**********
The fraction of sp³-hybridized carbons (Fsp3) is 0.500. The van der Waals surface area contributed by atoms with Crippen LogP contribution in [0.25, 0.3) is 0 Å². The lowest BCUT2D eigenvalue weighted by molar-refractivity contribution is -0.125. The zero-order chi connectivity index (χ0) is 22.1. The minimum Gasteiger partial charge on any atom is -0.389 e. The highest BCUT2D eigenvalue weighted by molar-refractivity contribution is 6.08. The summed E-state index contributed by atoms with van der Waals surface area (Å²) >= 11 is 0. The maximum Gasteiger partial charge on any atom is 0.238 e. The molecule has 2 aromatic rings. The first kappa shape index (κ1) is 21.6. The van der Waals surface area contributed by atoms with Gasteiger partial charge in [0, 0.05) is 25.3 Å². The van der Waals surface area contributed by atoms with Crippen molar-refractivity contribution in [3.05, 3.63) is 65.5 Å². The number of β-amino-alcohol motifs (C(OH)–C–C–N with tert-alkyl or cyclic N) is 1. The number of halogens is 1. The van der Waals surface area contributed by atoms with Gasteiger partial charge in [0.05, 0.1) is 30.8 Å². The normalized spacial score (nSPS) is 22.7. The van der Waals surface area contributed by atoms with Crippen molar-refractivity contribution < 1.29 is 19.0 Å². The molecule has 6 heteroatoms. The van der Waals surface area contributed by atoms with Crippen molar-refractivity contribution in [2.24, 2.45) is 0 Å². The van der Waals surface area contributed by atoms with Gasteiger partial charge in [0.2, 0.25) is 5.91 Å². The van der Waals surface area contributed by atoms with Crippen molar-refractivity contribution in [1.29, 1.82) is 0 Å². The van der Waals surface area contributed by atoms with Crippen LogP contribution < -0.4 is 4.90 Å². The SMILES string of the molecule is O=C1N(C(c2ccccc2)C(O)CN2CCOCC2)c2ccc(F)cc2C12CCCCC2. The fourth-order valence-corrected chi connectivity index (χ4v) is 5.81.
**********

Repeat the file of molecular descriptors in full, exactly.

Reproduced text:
The fraction of sp³-hybridized carbons (Fsp3) is 0.500. The van der Waals surface area contributed by atoms with Crippen LogP contribution in [0.25, 0.3) is 0 Å². The lowest BCUT2D eigenvalue weighted by molar-refractivity contribution is -0.125. The zero-order chi connectivity index (χ0) is 22.1. The minimum Gasteiger partial charge on any atom is -0.389 e. The highest BCUT2D eigenvalue weighted by molar-refractivity contribution is 6.08. The summed E-state index contributed by atoms with van der Waals surface area (Å²) >= 11 is 0. The maximum Gasteiger partial charge on any atom is 0.238 e. The molecule has 2 aromatic rings. The first kappa shape index (κ1) is 21.6. The van der Waals surface area contributed by atoms with Gasteiger partial charge in [0, 0.05) is 25.3 Å². The van der Waals surface area contributed by atoms with Crippen molar-refractivity contribution in [3.05, 3.63) is 65.5 Å². The number of β-amino-alcohol motifs (C(OH)–C–C–N with tert-alkyl or cyclic N) is 1. The number of halogens is 1. The van der Waals surface area contributed by atoms with Gasteiger partial charge in [0.05, 0.1) is 30.8 Å². The normalized spacial score (nSPS) is 22.7. The van der Waals surface area contributed by atoms with Crippen molar-refractivity contribution < 1.29 is 19.0 Å². The molecule has 6 heteroatoms. The van der Waals surface area contributed by atoms with Crippen molar-refractivity contribution in [2.24, 2.45) is 0 Å². The van der Waals surface area contributed by atoms with Gasteiger partial charge in [0.2, 0.25) is 5.91 Å². The van der Waals surface area contributed by atoms with Crippen molar-refractivity contribution in [1.29, 1.82) is 0 Å². The van der Waals surface area contributed by atoms with Crippen LogP contribution < -0.4 is 4.90 Å². The SMILES string of the molecule is O=C1N(C(c2ccccc2)C(O)CN2CCOCC2)c2ccc(F)cc2C12CCCCC2. The fourth-order valence-corrected chi connectivity index (χ4v) is 5.81.